Drug-Induced Changes in the Gingival Tissue

DOI: 10.2478/jim-2023-0001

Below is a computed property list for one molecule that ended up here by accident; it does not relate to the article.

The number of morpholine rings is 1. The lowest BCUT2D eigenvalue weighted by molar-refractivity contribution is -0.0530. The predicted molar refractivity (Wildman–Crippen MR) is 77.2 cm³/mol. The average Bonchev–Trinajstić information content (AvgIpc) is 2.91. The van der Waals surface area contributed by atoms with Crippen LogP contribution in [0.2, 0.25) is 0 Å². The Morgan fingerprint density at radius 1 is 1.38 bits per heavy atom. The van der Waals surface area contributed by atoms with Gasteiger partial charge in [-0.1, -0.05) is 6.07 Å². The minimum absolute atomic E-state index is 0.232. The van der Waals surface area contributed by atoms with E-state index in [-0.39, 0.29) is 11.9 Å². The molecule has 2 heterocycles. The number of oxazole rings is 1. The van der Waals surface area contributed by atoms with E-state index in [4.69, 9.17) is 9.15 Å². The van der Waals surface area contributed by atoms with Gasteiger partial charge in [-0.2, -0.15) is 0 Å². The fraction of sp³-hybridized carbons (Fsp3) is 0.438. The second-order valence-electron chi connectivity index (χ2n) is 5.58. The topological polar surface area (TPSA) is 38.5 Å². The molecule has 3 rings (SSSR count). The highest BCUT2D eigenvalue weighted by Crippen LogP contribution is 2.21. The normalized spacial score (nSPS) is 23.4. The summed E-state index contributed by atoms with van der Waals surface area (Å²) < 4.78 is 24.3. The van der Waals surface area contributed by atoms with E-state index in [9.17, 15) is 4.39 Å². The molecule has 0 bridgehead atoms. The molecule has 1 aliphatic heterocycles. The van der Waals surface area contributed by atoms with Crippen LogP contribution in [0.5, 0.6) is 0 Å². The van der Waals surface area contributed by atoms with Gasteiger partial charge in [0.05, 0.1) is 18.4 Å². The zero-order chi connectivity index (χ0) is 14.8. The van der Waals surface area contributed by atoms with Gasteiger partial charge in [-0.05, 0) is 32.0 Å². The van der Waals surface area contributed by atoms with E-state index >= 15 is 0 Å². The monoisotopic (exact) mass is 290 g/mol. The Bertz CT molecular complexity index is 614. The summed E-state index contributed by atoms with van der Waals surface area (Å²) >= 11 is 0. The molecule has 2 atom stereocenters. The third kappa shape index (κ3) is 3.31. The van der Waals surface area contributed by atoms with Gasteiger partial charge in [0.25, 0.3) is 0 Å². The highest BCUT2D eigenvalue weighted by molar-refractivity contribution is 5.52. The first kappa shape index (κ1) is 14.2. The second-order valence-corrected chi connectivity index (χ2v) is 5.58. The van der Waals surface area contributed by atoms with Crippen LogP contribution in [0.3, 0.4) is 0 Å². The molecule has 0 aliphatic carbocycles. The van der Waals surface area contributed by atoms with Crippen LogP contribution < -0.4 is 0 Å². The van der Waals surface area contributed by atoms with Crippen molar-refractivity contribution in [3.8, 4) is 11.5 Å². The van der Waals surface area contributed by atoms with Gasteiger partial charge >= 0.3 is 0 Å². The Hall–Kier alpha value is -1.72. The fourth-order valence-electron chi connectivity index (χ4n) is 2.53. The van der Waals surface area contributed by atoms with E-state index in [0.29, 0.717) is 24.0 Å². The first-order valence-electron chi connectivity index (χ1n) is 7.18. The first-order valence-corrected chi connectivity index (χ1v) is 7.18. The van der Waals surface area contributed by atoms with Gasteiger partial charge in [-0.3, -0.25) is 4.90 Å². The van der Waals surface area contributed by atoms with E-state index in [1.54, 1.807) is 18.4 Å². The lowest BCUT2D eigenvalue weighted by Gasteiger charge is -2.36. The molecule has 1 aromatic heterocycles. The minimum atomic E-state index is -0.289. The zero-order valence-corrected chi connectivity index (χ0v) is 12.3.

Introduction: Drug-induced gingivitis is caused by the administration of certain drugs such as hydantoin, calcium blockers, beta-blockers, cyclosporine, and oral contraceptives. The aim of this study was to evaluate the modifications linked to drug-induced gingivitis such as changes in color, volume, and consistency, and the clinical signs of periodontal disease. Materials and methods: The study was based on a questionnaire made up of 14 questions, formulated using colloquial language to increase addressability. Results: The most frequently used drugs were beta-blockers (37%), calcium channel blockers (33%), followed by anticonvulsants (18%), oral contraceptives (8%) and cyclosporine (4%). Color changes occurred in 81% of anticonvulsant treatments and 57% of oral contraceptives. Increases in the gingival volume were higher with anticonvulsants (73%) followed by cyclosporine (67%). Gingival consistency was higher with anticonvulsant treatments (90%), followed by calcium channel blockers (60%). Gingival changes and gingival bleeding during brushing were higher with anticonvulsant treatments, followed by beta-blocker medication. Spontaneous gingival bleeding had a higher prevalence in anticonvulsant treatments, followed by cyclosporine. Conclusions: The patients most affected by gingival enlargement were those under hydantoin treatment, followed by cyclosporine. Calcium channel blockers and beta-blockers had similar effects on gingival pathology. The intensity of the pathological changes that occurred secondary to the administration of these drugs was influenced by the dose, the duration of the treatment, and the association of several drugs. Early detection and management of gingival enlargement is important in order to allow patients to continue with their therapy, and also to increase their quality of life.